Research on learning in deep networks has led to an impressive performance by machines on tasks such as object recognition, but a deep understanding of the behaviour of these networks and why they perform so well remains a mystery. In this unit, you will first learn about a model of rapid object recognition in the visual cortex that resembles the structure of deep networks. You will then learn some of the theory behind how the structural connectivity, complexity, and dynamics of deep networks govern their learning behaviour.
Tomaso Poggio describes a theory of processing in the ventral pathway of the brain that solves the challenging problem of recognizing objects despite variations in their visual appearance due to geometric transformations such as translation and rotation.
Tomaso Poggio and his colleagues have developed a model of the early processing stages in the ventral visual pathway of the brain, which may underlie our ability to recognize object categories from visual input in a brief flash of less than 100 milliseconds. (Courtesy of Tomaso Poggio and Thomas Serre. From “Models of visual cortex.” Scholarpedia 8 no. 4 (2013): 3516. License CC BY-NC-SA.)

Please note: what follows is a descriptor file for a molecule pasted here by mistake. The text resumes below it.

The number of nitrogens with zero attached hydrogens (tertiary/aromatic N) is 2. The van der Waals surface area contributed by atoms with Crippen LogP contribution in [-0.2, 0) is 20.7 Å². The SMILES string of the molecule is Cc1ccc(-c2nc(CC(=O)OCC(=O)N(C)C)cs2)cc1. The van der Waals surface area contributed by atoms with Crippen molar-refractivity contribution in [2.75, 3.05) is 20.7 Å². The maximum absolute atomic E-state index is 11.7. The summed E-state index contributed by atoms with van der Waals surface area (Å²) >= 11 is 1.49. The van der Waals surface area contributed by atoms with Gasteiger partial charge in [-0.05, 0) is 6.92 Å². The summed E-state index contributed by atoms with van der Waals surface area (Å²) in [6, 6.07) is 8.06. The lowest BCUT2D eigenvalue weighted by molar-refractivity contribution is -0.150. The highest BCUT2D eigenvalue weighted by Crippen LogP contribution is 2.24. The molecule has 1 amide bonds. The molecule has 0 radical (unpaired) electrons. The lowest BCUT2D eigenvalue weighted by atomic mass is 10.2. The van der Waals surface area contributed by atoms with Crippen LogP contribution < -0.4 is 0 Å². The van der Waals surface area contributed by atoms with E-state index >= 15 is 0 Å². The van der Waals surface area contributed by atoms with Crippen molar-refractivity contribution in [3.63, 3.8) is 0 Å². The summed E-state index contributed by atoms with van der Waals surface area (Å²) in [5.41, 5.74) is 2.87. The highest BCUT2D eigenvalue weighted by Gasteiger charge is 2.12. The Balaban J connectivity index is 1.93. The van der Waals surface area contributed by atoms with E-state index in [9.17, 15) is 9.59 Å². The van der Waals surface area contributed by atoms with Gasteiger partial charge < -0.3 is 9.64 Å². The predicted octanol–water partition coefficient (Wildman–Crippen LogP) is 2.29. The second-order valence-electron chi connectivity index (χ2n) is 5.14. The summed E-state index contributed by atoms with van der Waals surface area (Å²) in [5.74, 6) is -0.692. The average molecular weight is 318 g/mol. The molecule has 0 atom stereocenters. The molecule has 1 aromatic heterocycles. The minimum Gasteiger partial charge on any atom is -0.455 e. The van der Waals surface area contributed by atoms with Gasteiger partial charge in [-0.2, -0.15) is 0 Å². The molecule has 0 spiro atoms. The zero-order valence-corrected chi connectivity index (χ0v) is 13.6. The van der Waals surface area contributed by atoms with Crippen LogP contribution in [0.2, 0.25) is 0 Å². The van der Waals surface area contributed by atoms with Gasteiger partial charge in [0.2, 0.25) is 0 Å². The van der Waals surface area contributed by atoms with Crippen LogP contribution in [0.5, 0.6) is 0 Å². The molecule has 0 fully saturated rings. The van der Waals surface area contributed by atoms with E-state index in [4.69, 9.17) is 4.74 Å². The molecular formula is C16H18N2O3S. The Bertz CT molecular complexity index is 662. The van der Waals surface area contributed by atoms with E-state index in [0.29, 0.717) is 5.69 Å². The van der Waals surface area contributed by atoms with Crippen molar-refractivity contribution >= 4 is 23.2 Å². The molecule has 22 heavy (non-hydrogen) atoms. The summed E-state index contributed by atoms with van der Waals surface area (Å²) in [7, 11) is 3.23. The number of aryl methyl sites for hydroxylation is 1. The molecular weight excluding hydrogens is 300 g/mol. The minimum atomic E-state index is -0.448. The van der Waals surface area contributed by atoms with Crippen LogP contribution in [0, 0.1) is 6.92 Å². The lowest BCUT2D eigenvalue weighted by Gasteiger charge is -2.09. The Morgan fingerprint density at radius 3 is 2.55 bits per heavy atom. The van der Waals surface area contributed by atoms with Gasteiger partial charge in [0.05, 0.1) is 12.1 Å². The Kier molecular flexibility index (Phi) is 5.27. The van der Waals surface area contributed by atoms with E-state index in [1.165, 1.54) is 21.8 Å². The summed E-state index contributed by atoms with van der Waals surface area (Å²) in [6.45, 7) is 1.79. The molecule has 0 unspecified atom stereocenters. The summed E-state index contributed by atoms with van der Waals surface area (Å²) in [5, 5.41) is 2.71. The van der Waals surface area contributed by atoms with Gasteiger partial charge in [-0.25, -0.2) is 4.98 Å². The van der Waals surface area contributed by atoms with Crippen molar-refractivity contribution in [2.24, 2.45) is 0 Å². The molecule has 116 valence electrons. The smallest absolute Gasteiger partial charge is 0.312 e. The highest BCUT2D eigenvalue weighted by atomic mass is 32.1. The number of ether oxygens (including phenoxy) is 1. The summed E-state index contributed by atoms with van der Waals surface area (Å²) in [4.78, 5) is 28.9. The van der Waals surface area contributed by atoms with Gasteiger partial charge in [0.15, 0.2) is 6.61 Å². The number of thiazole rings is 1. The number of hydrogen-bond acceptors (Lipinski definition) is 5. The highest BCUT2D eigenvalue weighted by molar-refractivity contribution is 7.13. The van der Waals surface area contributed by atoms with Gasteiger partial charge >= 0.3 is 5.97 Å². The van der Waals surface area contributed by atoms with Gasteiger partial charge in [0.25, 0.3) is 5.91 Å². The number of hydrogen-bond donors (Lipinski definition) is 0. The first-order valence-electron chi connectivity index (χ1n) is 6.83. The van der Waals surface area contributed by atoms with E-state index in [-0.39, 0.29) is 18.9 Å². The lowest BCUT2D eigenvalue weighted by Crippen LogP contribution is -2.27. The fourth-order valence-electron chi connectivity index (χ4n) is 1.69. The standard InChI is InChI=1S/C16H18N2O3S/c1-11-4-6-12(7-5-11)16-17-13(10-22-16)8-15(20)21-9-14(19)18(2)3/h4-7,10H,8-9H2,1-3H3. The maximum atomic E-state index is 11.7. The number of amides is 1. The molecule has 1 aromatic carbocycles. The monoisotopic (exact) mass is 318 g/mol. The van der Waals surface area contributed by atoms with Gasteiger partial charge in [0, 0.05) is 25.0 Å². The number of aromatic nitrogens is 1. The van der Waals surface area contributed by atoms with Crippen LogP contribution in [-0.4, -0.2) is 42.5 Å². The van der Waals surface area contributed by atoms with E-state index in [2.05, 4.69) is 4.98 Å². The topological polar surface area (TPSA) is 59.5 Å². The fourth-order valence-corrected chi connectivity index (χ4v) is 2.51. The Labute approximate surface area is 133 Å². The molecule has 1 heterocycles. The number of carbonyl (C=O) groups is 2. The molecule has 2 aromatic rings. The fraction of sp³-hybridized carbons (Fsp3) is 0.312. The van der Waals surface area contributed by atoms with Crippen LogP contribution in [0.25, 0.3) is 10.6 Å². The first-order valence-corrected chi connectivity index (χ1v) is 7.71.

The guest lecture by Surya Ganguli shows how insights from statistical mechanics applied to the analysis of high-dimensional data can contribute to our understanding of how functions such as object categorization emerge in multi-layer neural networks.
Haim Sompolinsky explores the theoretical role of common properties of neural architectures in biological systems, in learning tasks such as classification. These properties include the number of stages of the neural network, compression or expansion of the dimensionality of the information, the role of noise, and presence of recurrent or feedback connections.
- Introductions to statistics and machine learning, including deep learning networks